FIG. 1 is a side view of a typical prior art surgical needle.
FIG. 2 is a side view of the present surgical needle, shown in its closed position.
FIG. 3 is a side view of the present surgical needle in its open position and having forceps clamped thereon.
FIG. 4 is similar to FIG. 3, with the forceps removed.
FIGS. 2-4 of the present drawings show an embodiment of the present invention, including needle 10 having first and second ends 12 and 13, respectively, and spring-loop portion 11 formed along the length of needle body 10. First end 12 is adapted to receive suturing material 14, as well known in the art. Further, second end 13 forms a sharp point.
As shown in FIG. 2, the normal, unbiased state of the needle is such that the first and second ends 12 and 13 abut each other, thereby shielding the sharp point of second end 13. This closed position approximates a closed-loop structure to prevent needle-stick injuries.
In contrast, FIGS. 3 and 4 show open positions of the present surgical needle, whereby forceps 20 clamp onto spring-loop portion 11, thereby compressing spring-loop portion 11. Accordingly, the needle body 10 is forced into an open position to enable suturing.
Prior to suturing, the forceps 20 are clamped onto the needle 10, as shown in FIG. 3. Then, the second end 13 is passed through tissue of the patient until it is exposed through the tissue. The forceps are then released from needle 10, whereby the needle 10 returns to its closed position but allows passage of spring-loop portion 11 through the tissue. At that position, the needle 10 is then again clamped by forceps 20 at the spring-loop portion 11, thereby re-opening the needle 10. The suture is then finished by completely passing the needle 10 through the tissue.
While a particular embodiment of the invention has been shown and described, it will be understood that the invention is not limited thereto since many modifications may be made and will become apparent to those skilled in the art, without departing from the scope and spirit of the claims which follow. For example, in the closed position shown in FIG. 2, the needle may be adapted such that the first end overlaps or is spaced slightly apart from the second end 13.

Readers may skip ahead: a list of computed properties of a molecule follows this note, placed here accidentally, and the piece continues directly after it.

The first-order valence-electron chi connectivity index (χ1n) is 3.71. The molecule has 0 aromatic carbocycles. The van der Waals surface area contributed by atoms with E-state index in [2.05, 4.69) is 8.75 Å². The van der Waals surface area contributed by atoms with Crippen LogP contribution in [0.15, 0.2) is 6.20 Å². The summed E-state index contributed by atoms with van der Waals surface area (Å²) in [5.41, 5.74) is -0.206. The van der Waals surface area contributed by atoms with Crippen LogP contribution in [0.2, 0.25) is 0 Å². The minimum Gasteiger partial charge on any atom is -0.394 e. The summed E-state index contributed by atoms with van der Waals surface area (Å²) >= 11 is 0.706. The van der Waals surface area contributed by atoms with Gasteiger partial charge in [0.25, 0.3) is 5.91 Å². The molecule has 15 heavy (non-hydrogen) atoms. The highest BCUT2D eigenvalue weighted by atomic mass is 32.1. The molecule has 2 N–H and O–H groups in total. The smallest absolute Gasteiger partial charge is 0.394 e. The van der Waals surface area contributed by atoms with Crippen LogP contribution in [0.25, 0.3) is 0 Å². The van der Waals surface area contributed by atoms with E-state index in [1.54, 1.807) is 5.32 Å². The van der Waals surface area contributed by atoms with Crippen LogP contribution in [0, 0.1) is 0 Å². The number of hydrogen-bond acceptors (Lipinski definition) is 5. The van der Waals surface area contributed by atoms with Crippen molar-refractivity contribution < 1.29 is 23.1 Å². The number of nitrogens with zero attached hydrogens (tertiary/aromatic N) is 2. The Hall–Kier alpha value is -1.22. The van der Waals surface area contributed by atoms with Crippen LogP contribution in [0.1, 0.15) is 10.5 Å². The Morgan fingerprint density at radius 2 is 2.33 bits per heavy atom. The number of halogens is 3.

|Cited Patent||Filing date||Publication date||Applicant||Title|
|US3470875 *||Oct 6, 1966||Oct 7, 1969||Johnson Alfred A||Surgical clamping and suturing instrument|
|US3946740 *||Oct 15, 1974||Mar 30, 1976||Bassett John W||Suturing device|
|US4050100 *||May 12, 1976||Sep 27, 1977||Barry Robert J||Permanently implanted hair piece attaching means|
|US4382444 *||Sep 16, 1981||May 10, 1983||Oscar Malmin||Hair replacement method|
|US4557265 *||Jan 26, 1984||Dec 10, 1985||Innova Ab||Suturing instrument|
|US5181919 *||Apr 23, 1991||Jan 26, 1993||Arieh Bergman||Suture ligating device for use with an endoscope|
|US5219358 *||Aug 29, 1991||Jun 15, 1993||Ethicon, Inc.||Shape memory effect surgical needles|
|Citing Patent||Filing date||Publication date||Applicant||Title|
|US7922744||Nov 27, 2006||Apr 12, 2011||Morris John K||Compact suture punch with malleable needle|
|US8690898||Jun 24, 2005||Apr 8, 2014||Smith & Nephew, Inc.||Suture passing surgical instrument|
|US20050119613 *||Dec 8, 2004||Jun 2, 2005||Moenning Stephen P.||Fluid delivery trocar-cannula complex, fluid delivery accessory, and method for delivering fluids during minimally invasive surgery|
|U.S. Classification||606/223, 606/224, 606/144, 606/222|
|International Classification||A61B17/04, A61B17/06, A61B19/00|
|Cooperative Classification||A61B17/06, A61B2019/4805, A61B17/0493, A61B17/06066|
|European Classification||A61B17/06N, A61B17/04P|
|Feb 2, 1999||REMI||Maintenance fee reminder mailed|
|Jul 11, 1999||LAPS||Lapse for failure to pay maintenance fees|
|Sep 7, 1999||FP||Expired due to failure to pay maintenance fee|
Effective date: 19990711